I have a sad sort of confession to make. I really am not fond of most Christmas music. In years past, when I played in large music ensembles, the rehearsals of music for Christmas started several weeks before the scheduled concert. My ears got their fill of yuletide melodies long before December ever came around. With the growing commercialization of the Christmas season, the malls and radio stations are starting to play seasonal music earlier every year. There may be a special ring in Dante’s Inferno for me where they play Leroy Anderson’s “Sleigh Ride” on a never ending loop. I apologize if “Sleigh Ride” is one of your favorites. I’m sure I liked it the first 1500 times I heard it. I’ve just had my fill.
As you can imagine, it takes something really special in the vein of Christmas music for my ears to perk up. I think I have found that something special to share with you. It is an orchestra piece that was written by one of my all time favorite composers, Samuel Barber. It was a commission from the Koussevitzky Music Foundation completed in 1960. Die Natali, Chorale Preludes for Christmas is a masterful work built using themes of familiar Christmas carols. I was reading, looking for information to provide an accurate description, but I couldn’t do better than this quote from Barber’s biography by Barbara Heyman:
Die Natali is scored for full orchestra, with a percussion section that includes antique cymbals, celesta, and bells. It was first performed by the Boston Symphony Orchestra under the baton of Charles Munch on 22 and 23 December 1960 in Symphony Hall. Using Christmas carols for thematic material, Barber composed an ingenious fabric of harmonically colored contrapuntal variations, employing such devices as canon, double canon, augmentation, and diminution. The work opens with strings and brasses sounding the melody “O come, O come Emmanuel.” Next, antiphonal choirs- flutes, piccolos, and strings grouped against brasses- play the melody and three variations of “Lo, how a rose e’er blooming.” “We three kings of Orient are” (with separate preludes for each of the Magi) is followed by rhythmic variations on “God rest you merry, gentlemen,” interrupted by “Good King Wenceslas.” “Silent night” is heard over a figuration in ⅞ meter. A return of “O come, O come, Emmanuel” is followed by two variations, pizzicato and lyrical. An ostinato based on two phrases of “ Adeste fideles” crescendos to the climax with “Joy to the world.” “Silent night” brings the work to a quiet close.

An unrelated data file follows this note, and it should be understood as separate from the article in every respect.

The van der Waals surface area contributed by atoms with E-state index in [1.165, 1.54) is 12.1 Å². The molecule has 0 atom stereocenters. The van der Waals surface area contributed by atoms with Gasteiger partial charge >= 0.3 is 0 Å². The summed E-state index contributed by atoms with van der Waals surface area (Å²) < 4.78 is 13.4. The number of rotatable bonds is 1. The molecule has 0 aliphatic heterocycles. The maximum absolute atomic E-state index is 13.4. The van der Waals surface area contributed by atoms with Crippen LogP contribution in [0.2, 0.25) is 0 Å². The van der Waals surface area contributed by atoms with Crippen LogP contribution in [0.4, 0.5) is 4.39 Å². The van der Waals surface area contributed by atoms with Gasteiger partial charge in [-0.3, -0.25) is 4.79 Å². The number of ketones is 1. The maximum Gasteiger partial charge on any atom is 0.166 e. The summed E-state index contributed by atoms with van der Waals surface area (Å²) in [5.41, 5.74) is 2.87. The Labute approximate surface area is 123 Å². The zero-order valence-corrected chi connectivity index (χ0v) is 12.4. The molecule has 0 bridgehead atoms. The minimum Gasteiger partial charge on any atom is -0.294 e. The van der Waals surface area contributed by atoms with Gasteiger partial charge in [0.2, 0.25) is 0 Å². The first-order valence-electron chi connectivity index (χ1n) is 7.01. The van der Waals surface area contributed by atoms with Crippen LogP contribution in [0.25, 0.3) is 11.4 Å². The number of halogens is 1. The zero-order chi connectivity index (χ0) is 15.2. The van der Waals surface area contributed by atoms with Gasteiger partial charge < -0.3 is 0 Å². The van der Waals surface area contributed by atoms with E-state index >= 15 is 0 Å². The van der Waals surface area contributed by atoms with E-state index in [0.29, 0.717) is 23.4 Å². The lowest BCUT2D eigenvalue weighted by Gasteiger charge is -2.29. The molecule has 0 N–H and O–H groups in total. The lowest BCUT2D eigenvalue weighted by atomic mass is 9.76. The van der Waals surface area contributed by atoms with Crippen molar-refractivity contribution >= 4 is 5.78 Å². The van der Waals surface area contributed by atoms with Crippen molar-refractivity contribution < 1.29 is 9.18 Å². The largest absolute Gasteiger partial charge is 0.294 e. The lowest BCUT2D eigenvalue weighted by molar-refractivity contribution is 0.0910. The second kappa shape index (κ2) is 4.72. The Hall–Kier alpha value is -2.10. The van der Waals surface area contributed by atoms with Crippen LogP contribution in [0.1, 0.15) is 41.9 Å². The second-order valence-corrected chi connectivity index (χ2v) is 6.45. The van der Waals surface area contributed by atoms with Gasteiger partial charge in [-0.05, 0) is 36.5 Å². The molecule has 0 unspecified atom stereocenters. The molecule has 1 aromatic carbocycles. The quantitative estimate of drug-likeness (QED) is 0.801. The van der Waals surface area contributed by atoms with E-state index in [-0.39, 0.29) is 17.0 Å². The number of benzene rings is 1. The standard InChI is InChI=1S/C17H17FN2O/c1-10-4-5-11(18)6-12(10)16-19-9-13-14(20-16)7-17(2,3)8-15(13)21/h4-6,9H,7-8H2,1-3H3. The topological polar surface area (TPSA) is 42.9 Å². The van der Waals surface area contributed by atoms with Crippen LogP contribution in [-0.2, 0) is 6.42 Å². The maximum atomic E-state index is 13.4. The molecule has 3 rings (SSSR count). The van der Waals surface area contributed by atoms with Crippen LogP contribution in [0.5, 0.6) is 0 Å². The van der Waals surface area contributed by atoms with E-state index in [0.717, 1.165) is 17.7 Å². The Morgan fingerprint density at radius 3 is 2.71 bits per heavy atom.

Barber is one of those brilliant composers who found his musical voice early in life. Even on first listen, I could recognize a piece of music he composed. At this point in my life, I have listened to every recording of Barber’s music I could get my hands on. He is often described as a “neo-romantic”, using melodic and tuneful music to great effect. All of his works display great craft, construction and deep emotional content. He is one of America’s greatest composers, but he always sounds like Samuel Barber no matter what he is doing.
If you are so inclined, you can preview the entire score online here:
I hope you find, as I do, that this music sure beats the pants off of “Grandma Got Run Over by a Reindeer”. May you and your family have a safe and joyous holiday season.